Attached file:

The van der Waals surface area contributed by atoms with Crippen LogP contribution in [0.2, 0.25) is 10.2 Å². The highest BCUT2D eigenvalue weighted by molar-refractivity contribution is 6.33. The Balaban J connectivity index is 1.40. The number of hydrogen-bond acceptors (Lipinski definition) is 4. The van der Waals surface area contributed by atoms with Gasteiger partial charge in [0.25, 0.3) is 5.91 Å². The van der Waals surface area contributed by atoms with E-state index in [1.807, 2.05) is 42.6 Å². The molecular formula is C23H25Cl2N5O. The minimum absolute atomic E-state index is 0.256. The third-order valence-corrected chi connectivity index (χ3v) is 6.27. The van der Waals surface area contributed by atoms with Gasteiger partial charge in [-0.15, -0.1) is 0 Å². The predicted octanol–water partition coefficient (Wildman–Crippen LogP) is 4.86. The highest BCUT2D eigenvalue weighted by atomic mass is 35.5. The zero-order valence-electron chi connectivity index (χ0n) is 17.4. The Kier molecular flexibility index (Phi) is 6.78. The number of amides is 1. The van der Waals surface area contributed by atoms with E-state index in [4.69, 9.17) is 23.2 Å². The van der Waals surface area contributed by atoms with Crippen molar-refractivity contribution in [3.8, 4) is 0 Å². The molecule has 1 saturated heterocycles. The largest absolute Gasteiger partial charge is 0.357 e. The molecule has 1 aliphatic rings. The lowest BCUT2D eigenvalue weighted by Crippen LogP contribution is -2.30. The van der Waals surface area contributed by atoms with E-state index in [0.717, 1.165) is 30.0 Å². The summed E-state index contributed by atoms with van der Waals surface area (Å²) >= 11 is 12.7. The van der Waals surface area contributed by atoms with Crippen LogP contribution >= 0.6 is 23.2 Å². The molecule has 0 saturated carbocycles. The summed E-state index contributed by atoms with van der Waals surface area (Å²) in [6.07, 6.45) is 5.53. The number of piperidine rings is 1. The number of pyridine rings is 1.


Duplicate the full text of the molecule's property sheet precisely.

The van der Waals surface area contributed by atoms with Crippen LogP contribution in [0.2, 0.25) is 10.2 Å². The highest BCUT2D eigenvalue weighted by molar-refractivity contribution is 6.33. The Balaban J connectivity index is 1.40. The number of hydrogen-bond acceptors (Lipinski definition) is 4. The van der Waals surface area contributed by atoms with Gasteiger partial charge in [0.25, 0.3) is 5.91 Å². The van der Waals surface area contributed by atoms with E-state index in [1.807, 2.05) is 42.6 Å². The molecular formula is C23H25Cl2N5O. The minimum absolute atomic E-state index is 0.256. The third-order valence-corrected chi connectivity index (χ3v) is 6.27. The van der Waals surface area contributed by atoms with Gasteiger partial charge in [-0.15, -0.1) is 0 Å². The predicted octanol–water partition coefficient (Wildman–Crippen LogP) is 4.86. The highest BCUT2D eigenvalue weighted by atomic mass is 35.5. The zero-order valence-electron chi connectivity index (χ0n) is 17.4. The Kier molecular flexibility index (Phi) is 6.78. The number of amides is 1. The van der Waals surface area contributed by atoms with E-state index in [4.69, 9.17) is 23.2 Å². The van der Waals surface area contributed by atoms with Crippen molar-refractivity contribution in [3.8, 4) is 0 Å². The molecule has 1 saturated heterocycles. The largest absolute Gasteiger partial charge is 0.357 e. The molecule has 1 aliphatic rings. The lowest BCUT2D eigenvalue weighted by Crippen LogP contribution is -2.30. The van der Waals surface area contributed by atoms with E-state index in [0.717, 1.165) is 30.0 Å². The summed E-state index contributed by atoms with van der Waals surface area (Å²) >= 11 is 12.7. The van der Waals surface area contributed by atoms with Crippen LogP contribution >= 0.6 is 23.2 Å². The molecule has 0 saturated carbocycles. The summed E-state index contributed by atoms with van der Waals surface area (Å²) in [6.07, 6.45) is 5.53. The number of piperidine rings is 1. The number of pyridine rings is 1.